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Nickelsville: Seattle's Homeless Name New Tent City After City's Mayor

An encampment is made up of over a hundred pink tents and is named to protest Seattle Mayor Greg Nickel's policies around the homeless.
 
 
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JUAN GONZALEZ: As the nation’s economic and housing crisis worsens, homelessness is also on the rise. A report from the National Center for Family Homelessness estimates that one in fifty American children are now homeless. With the number of homeless people far exceeding the existing network of shelters, an increasing number of people are setting up roving encampments or shanty towns that are popularly known as tent cities.

AMY GOODMAN: And right here in Seattle, tent cities have been around since the late ’90s, have also served as centers for organizing around affordable housing and services for the homeless. Seattle’s newest tent city is called Nickelsville. The encampment is made up of over a hundred pink tents and is named to protest the Mayor Greg Nickels’s policies around the homeless.

I’m joined here in Seattle by two people: Bruce Beavers, who lives in Nickelsville, and Anitra Freeman. She is formerly homeless. She is with the homeless organizing groups in Seattle.

And we welcome you both to Democracy Now!

BRUCE BEAVERS: Thank you.

ANITRA FREEMAN: Thank you.

AMY GOODMAN: Bruce, when did you start living at Nickelsville, and why name it for the mayor?

BRUCE BEAVERS: Well, I started living in Nickelsville on September the 25th. Why we named it Nickelsville, after the mayor, because the mayor actually single-handedly have actually—he didn’t start homelessness, but he’s actually single-handedly trying to drive homeless out of Seattle.

AMY GOODMAN: In what way?

BRUCE BEAVERS: Well, he continuously to disrupt Nickelsville. He has thrown us off a piece of property that we actually found that would have been just perfect for Nickelsville to actually build their houses and sustain a nice place to live. He actually drove us off. He arrested twenty-five people. He continuously to threaten our hopes of giving us any kind of help. You know, so he’s really, really just been a [inaudible].

AMY GOODMAN: Anitra?

ANITRA FREEMAN: He’s harassing all of the encampments. There are thousands of people who are outside. The shelters have been inadequate for years. There’s never been enough shelter for everybody. There are thousands of people outside, people camping. And instead of helping the people who are trying to survive outside, Nickels single-handedly started a program of harassing them, of chasing people out of encampments and actually destroying their camping gear. And he set up one showcase shelter for fifty people that costs $500 million—no, half-a-million dollars a year, and while this network of self-managed shelters that the homeless organizing group does can shelter 500 people a night for the same amount of money.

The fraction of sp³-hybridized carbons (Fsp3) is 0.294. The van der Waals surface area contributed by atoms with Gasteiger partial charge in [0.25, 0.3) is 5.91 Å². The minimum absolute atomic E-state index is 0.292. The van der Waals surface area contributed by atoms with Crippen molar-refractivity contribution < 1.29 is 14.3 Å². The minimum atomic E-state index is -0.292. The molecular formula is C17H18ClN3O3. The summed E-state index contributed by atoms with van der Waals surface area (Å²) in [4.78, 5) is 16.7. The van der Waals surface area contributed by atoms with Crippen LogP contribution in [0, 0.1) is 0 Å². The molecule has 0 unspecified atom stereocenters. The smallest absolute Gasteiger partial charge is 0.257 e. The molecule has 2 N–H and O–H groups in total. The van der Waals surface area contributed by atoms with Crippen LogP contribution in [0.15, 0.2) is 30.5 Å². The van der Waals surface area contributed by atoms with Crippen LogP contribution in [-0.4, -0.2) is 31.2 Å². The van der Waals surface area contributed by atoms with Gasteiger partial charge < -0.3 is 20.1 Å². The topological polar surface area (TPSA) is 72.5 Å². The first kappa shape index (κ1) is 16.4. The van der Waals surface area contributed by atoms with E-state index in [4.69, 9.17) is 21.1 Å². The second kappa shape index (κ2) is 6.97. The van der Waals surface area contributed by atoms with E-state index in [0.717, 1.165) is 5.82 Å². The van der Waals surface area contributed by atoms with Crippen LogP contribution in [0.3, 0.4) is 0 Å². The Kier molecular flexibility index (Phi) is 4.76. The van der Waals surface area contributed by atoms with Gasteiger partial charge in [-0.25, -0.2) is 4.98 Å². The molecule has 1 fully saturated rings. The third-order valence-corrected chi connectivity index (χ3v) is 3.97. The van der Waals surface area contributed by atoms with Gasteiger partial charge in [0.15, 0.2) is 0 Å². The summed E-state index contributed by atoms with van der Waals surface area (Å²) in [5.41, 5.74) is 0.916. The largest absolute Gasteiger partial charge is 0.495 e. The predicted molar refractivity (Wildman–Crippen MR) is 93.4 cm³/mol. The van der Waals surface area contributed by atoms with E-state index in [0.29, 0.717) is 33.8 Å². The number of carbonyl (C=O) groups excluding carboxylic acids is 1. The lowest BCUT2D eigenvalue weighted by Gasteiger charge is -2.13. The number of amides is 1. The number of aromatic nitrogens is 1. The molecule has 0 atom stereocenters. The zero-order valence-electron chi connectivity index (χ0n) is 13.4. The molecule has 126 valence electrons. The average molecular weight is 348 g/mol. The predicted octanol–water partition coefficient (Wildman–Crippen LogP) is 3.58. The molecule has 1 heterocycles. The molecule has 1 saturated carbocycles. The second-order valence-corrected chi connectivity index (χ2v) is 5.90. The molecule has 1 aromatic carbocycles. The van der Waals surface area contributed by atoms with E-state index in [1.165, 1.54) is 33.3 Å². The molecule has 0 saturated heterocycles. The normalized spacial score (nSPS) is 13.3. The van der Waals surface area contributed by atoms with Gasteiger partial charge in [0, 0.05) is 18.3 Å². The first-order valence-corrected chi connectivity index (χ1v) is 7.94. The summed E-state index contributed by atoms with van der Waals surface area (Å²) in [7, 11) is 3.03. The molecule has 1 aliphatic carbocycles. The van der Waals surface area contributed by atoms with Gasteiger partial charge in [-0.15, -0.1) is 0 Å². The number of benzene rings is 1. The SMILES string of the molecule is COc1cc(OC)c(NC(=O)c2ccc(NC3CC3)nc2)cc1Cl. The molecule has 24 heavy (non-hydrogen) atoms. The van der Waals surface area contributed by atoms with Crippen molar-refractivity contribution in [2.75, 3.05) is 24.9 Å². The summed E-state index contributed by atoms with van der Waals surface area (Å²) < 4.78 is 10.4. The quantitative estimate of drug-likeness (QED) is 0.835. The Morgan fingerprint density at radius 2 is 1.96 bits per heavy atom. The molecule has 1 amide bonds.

AMY GOODMAN: My colleague in New York, Juan Gonzalez, wants to ask you a question. Juan?

JUAN GONZALEZ: Yes. Bruce Beavers, if you could share with our audience, what happened with you in your particular situation that you ended up homeless and how you got involved more as an activist?

BRUCE BEAVERS: Well, I used to—from ’95 to 2005, I actually worked at a company called Acme Food Sales. It’s an import/export company of canned goods. It’s right here in Seattle off First Avenue. I was there for quite awhile. I became the warehouse manager there.

Once me and Acme kind of broke up and went our separate ways, that was a big salary I had. I tried to actually complement the salary by working at Dollar Tree, assistant manager at Dollar Tree, in Federal Way for about a year. And then, that didn’t makes the money, and I went to [inaudible].

My bills was constantly adding up. I went—my house would wind up going into foreclosure about the end of 2003. So, by 2007, all of my bills was coming so far over my head I couldn’t afford it. And by 2008, I actually lost the house and everything else.

 
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